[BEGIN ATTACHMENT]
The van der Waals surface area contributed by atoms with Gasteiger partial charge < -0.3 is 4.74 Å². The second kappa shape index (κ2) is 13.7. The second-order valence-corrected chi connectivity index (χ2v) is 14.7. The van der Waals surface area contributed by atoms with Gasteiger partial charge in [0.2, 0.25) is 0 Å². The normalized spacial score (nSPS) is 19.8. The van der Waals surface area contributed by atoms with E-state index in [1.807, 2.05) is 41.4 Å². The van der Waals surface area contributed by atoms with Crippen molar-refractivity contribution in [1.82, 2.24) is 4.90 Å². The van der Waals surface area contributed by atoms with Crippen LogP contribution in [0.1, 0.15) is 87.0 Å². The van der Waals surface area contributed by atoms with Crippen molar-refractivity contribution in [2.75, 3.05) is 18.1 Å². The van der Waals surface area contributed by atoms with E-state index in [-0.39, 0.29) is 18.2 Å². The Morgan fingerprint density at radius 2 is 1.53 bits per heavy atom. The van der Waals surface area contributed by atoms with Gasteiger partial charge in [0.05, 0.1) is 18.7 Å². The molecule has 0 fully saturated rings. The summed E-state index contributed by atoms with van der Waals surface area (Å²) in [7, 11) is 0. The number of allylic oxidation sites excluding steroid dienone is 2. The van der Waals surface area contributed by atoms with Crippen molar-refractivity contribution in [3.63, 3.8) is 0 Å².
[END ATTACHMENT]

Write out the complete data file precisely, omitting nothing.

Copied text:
The van der Waals surface area contributed by atoms with Gasteiger partial charge < -0.3 is 4.74 Å². The second kappa shape index (κ2) is 13.7. The second-order valence-corrected chi connectivity index (χ2v) is 14.7. The van der Waals surface area contributed by atoms with Gasteiger partial charge in [0.2, 0.25) is 0 Å². The normalized spacial score (nSPS) is 19.8. The van der Waals surface area contributed by atoms with E-state index in [1.807, 2.05) is 41.4 Å². The van der Waals surface area contributed by atoms with Crippen molar-refractivity contribution in [1.82, 2.24) is 4.90 Å². The van der Waals surface area contributed by atoms with Crippen LogP contribution in [0.1, 0.15) is 87.0 Å². The van der Waals surface area contributed by atoms with Crippen molar-refractivity contribution in [2.75, 3.05) is 18.1 Å². The van der Waals surface area contributed by atoms with E-state index in [-0.39, 0.29) is 18.2 Å². The Morgan fingerprint density at radius 2 is 1.53 bits per heavy atom. The van der Waals surface area contributed by atoms with Gasteiger partial charge in [0.05, 0.1) is 18.7 Å². The molecule has 0 fully saturated rings. The summed E-state index contributed by atoms with van der Waals surface area (Å²) in [7, 11) is 0. The number of allylic oxidation sites excluding steroid dienone is 2. The van der Waals surface area contributed by atoms with Crippen molar-refractivity contribution in [3.63, 3.8) is 0 Å².